Some of these car watchers are officially hired by the venue and some are young unemployed guys just trying to earn some money.
STOPPING AT TRAFFIC LIGHTS
Speaking of traffic lights, don’t be surprised to see guys selling all sorts of items at busy intersections. These items range from newspapers to toys, bags, and electronic accessories, among others.
Apart from selling items, you will also find some guys begging, collecting rubbish or handing out flyers. I politely decline if not interested.
PEOPLE OF SOUTH AFRICA
People are generally friendly, willing to help should the need arise, and excited to share their stories and culture with you.
Don’t let the misconstructions and impressions of the apartheid days make you think otherwise.
Men generally greet each other with a handshake, while women greet with a kiss on the cheek. If you’re not sure, a handshake is a safe bet.
LANGUAGE IN SOUTH AFRICA
There are 11 officially recognised languages, most of which are indigenous to the country.
English is spoken everywhere you go so it is fairly easy to communicate as you go around. English is the language of the cities, of commerce and banking, of government and official documents. All the road signs and official forms are in English and service staff will speak English.
Official languages: Afrikaans, English, Ndebele, Northern Sotho, Sotho, SiSwati, Tsonga, Tswana, Venda, Xhosa, and Zulu!
In South Africa, roundabouts are called circles and traffic lights are referred to as robots!
So, don’t be surprised if you’re told to continue past the circle and turn left at the first robot.
Howzit is a common greeting that is used instead of hi or how are you while lekker is an Afrikaans word that is now mainstream, meaning nice, awesome, or good.
SOUTH AFRICA TIME
Time zone: South African Standard Time is Greenwich Mean Time GMT + 2 hours.
Central European Winter Time +1 , and Eastern Standard Winter Time +7.
The country does not change its clocks during the year, and there are no regional variations within the country.
Speaking of time, apart from Johannesburg, South Africa operates on a laidback, slow pace. This is the wonderfully slow South African way, as rarely are things on time. Embrace it as you’ll be back home and rushing around before you know it.
Also, locals tend to eat dinner earlier in the evening than the rest of the world average. On the same note, attractions tend to close earlier than the rest of the world average. Take note of this when planning.
WHAT IS THE FOOD LIKE IN SOUTH AFRICA
A trip to South Africa is guaranteed to encompass good food as the country boasts an amazing variety of restaurants from fine dining to casual eateries.
The vast number of supermarkets are also stocked with a wide range of produce, making self-catering simple.
The ever popular braai
The country is big on meat. “Braais” the Afrikaans word for grilled meat, comparable to a BBQ is insanely popular all over. Any social gathering is bound to have a braai going on.
Confession: I am not a fan of the braai, in the least. I know, what kind of local am I?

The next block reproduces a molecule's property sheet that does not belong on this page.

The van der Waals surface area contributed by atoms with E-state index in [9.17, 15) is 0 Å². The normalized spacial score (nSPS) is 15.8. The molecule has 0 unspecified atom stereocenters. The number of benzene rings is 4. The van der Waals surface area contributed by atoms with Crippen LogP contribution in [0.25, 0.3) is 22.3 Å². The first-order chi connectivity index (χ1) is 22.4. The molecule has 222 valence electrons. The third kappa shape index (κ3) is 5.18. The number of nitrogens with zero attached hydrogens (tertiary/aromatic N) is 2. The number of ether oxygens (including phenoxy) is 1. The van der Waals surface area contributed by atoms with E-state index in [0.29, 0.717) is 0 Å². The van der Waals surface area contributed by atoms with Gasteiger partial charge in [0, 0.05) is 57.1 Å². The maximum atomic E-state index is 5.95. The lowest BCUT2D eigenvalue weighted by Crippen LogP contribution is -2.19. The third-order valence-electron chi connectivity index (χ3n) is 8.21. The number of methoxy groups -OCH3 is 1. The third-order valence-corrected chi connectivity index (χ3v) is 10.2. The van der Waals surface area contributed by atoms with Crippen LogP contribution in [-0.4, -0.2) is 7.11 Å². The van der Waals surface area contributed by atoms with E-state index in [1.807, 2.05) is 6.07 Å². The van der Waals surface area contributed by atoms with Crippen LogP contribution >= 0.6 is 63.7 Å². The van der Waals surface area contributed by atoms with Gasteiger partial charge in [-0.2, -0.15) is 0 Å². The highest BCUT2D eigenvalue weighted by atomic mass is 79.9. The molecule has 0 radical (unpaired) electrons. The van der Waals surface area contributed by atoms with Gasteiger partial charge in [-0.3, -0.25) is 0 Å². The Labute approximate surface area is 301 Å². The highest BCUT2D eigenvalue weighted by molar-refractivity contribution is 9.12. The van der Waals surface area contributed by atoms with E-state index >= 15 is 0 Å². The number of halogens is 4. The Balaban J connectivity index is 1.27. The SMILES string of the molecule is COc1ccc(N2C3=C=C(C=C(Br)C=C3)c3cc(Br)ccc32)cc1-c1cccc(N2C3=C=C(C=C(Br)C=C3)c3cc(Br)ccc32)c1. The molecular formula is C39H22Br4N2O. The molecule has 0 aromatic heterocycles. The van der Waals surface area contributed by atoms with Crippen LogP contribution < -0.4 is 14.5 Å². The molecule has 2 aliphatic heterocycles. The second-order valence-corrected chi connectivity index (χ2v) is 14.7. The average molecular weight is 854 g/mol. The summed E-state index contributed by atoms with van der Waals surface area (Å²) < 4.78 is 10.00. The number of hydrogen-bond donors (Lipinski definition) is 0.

At restaurants, waiters do not automatically bring the bill at the end of the meal, but will wait until you ask for it.
Taking your meal home in a “doggy bag” is completely normal.
In accordance with South African law, do note that smoking is prohibited in public areas and buildings, unless they are specifically designated as smoking areas.
SAFARI IN SOUTH AFRICA
There is a plethora of game reserves where you have the potential of seeing some incredible wildlife, including the big 5, in their natural habitat. If you’ve been about seeing animals in the wild, South Africa is your calling.
It can be dry and very dusty on game drives through the reserves. Be sure to take a scarf and sunglasses along, as this will come in handy. It is also recommended to bring your own pair of binoculars along.
National Park fees
Each of the SANS national parks are individually gated, even when within a brief distance of each other. This means an entry fee needs to be paid for each park.
The non-residential fee is often three times the rate for locals.
Watch out for baboons
In the national parks and some rural regions, there is a real hazard of baboons going through your belongings should they smell food.
You won’t be able to spend a whole lot of time in the waters along the West coast, as these tend to be icy cold from the Benguela current. On the other hand, waters on the East coast are perfectly suited for swimming.
DO BRING MORE MEMORY
You may just need more memory cards than initially anticipated for all the moments that you will want to capture while traveling South Africa.
IT MAY BE ADDICTIVE 😉
Yes, many travellers often return to South Africa after that initial experience. You might just become one of them.
Keep these tips for traveling South Africa in mind and have a good trip. As always, do not hesitate to contact me should you require additional information about any upcoming travels here or on Instagram.
Have you been to South Africa?
What else would you like to know before you go? Let me know in the comments below!